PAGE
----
As soon as Anita arrived, her breathing was awkward.

“My bosses immediately confiscated my passport and bank account,” Anita, who asked not to use her real name, told Al Jazeera. “He told me that since he was paying for my room and board, I would not need my own money. He said he would send my monthly payment to my agent and he would keep me until the end of my contract.

This was just the beginning of his troubles.

Anita said they are forced to work from 4am to 11pm every day and are only given enough food. Breakfast was a dry loaf of bread without butter or jam, while lunch and dinner were usually made of broken rice and chicken bones with a little meat.

“I was made to clean the house with a brush without the use of protective equipment such as gloves,” he said, adding that his right skin peeled off, which left him in pain.

After an 11-month ordeal, Anita asked to be allowed to return home. Although his employer resigned, he was only given a flight ticket home and a monthly payment of $ 237 (RM 1,000) in cash.

It wasn’t until he found a North Sumatra lawyer who agreed to represent his pro bono that he was able to terminate the contract with the employment agency which gave him all the money he had.

There is no other choice

At the time of Antia’s ordeal, the death of Adelina Sau, a domestic worker from East Nusa Tenggara in Indonesia, sparked a public outcry after she was allegedly beaten by her boss and laid to death outside the family’s dog.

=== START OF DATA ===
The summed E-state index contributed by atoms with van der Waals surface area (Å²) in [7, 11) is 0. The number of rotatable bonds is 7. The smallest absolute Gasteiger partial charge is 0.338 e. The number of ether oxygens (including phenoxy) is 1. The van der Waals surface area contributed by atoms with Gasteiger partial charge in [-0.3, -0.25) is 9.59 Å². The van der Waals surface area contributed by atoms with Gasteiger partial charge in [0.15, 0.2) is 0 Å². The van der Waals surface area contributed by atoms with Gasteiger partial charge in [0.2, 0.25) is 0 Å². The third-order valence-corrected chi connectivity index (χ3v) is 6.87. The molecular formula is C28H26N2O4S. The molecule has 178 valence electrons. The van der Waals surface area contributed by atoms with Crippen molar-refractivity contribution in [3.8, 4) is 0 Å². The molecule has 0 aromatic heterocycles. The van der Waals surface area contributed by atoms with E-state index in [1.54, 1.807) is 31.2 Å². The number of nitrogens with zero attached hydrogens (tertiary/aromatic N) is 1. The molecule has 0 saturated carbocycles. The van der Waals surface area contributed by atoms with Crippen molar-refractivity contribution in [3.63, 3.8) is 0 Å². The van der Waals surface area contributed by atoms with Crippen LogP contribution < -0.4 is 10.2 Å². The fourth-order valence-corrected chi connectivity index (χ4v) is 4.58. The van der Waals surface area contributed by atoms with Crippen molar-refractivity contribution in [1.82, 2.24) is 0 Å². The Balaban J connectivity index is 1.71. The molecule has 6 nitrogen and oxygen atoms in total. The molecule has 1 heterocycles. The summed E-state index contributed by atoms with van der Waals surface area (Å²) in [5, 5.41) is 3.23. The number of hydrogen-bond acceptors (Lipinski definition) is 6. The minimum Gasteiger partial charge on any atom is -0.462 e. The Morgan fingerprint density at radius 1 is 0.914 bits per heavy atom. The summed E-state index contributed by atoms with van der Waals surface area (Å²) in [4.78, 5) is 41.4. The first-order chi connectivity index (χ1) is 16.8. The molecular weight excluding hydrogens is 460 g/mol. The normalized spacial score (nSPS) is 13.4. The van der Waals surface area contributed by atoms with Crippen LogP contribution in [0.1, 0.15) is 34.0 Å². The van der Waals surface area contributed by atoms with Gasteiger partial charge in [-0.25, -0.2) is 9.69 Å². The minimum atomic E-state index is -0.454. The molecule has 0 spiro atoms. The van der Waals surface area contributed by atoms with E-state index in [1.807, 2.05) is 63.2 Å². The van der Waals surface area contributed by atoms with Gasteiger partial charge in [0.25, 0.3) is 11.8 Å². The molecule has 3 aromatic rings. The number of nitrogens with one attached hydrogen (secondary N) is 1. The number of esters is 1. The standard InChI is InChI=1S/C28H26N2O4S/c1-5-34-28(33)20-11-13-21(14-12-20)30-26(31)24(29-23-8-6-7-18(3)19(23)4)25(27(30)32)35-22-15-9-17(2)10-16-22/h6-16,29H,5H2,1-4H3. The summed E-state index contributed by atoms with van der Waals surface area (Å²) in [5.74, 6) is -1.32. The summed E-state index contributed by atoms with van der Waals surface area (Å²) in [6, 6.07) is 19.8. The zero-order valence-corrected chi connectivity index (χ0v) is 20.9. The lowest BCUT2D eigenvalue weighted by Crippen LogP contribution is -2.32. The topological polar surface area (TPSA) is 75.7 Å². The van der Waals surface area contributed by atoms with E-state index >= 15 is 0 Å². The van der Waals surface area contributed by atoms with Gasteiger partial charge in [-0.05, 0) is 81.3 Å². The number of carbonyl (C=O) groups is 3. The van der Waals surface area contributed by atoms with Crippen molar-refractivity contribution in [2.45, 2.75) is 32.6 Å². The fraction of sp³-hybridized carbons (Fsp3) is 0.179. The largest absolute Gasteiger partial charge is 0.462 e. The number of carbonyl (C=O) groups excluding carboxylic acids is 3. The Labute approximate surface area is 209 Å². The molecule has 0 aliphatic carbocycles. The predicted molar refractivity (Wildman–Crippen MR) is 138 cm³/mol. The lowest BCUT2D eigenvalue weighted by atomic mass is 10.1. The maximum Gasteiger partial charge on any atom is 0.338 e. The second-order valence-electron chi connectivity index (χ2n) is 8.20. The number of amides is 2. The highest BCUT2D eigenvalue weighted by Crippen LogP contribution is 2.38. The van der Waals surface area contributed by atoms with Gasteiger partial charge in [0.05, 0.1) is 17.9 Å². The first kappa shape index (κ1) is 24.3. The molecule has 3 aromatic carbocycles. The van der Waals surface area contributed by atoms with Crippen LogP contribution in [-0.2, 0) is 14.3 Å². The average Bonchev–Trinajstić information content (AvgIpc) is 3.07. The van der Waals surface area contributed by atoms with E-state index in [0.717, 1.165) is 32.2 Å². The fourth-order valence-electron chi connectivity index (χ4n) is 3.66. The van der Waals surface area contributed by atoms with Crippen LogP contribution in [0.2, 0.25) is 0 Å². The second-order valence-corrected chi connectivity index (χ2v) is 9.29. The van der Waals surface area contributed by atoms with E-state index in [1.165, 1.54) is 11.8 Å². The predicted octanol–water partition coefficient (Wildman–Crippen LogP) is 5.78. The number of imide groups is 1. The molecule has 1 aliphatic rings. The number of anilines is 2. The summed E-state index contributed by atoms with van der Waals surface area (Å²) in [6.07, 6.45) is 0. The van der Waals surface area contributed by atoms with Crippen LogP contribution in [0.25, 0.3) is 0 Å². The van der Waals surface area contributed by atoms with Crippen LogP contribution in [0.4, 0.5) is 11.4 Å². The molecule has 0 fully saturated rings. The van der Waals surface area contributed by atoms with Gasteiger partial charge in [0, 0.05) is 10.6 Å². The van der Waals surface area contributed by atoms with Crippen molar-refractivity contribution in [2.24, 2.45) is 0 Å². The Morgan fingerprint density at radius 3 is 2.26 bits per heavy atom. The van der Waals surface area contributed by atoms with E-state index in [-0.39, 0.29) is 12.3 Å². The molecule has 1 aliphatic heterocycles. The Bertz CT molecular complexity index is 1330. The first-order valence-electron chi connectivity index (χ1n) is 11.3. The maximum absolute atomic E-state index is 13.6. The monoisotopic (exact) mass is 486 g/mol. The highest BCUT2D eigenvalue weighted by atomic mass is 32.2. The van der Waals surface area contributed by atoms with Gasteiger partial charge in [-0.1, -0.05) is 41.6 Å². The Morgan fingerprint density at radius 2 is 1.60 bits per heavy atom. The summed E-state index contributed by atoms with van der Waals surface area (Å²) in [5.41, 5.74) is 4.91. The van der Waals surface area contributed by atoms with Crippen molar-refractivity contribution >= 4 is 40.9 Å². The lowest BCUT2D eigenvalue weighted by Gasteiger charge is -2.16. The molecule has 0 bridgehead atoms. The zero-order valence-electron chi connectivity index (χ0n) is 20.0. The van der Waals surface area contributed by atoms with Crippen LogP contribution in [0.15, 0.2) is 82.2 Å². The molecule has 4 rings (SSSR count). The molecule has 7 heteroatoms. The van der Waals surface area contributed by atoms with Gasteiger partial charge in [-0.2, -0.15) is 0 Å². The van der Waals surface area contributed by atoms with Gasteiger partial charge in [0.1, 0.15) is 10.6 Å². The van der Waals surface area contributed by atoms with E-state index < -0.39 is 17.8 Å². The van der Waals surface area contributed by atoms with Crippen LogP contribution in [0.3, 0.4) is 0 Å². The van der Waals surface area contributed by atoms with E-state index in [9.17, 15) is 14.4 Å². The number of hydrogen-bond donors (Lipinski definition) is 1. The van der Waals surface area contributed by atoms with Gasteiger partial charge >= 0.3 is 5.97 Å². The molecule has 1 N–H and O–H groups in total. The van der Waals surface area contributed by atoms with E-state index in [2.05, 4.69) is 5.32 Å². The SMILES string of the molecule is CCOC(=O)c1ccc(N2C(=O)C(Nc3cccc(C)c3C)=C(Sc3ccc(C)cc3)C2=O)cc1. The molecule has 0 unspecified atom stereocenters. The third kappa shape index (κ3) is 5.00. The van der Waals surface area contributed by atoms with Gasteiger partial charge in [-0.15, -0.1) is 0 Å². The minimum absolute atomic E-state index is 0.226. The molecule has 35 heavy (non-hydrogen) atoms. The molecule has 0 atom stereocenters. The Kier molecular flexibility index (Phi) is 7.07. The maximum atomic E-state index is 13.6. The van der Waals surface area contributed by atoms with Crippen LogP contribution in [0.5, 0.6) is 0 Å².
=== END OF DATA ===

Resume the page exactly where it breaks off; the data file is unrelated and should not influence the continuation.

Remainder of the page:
Sau’s boss was charged with murder but released by the Penang Supreme Court, the decision was later upheld by the appellate court. An appeal against the attorney general’s decision continues in the Malaysian Supreme Court.

Gabriel Goa, chairman of the Legal Institute for Justice and Peace, told Al Jazeera that migrant activists have been promoting justice in the case before the Malaysian ambassador to Jakarta in recent weeks.

“The sale of maritime workers from Indonesia to Malaysia continues without strong action from both the Malaysian and Indonesian governments,” Goa said, adding that he believed government officials were negligent in bribing the network for corruption.

“It is unfortunate that tragic events such as the sinking of a boat that cause the deaths of traffickers do not cause any kind of deterrent to smugglers.”

As well as greater penalties for smugglers, Paroji, a former foreign worker, said there was a need to understand why workers were putting every risk to reach the coast of Malaysia.

“To my knowledge, people are still using these dangerous maritime routes because there is no other way and they cannot legally enter Malaysia,” Paroji said. “Most of them have already been listed, having been caught working illegally in Malaysia in the past, so they are forced to use such methods or enter with a travel visa.”

“Why is it still happening? Malaysia has the opportunity to work, “he added.” People crossing know that what they are doing is wrong, but they feel they have no choice.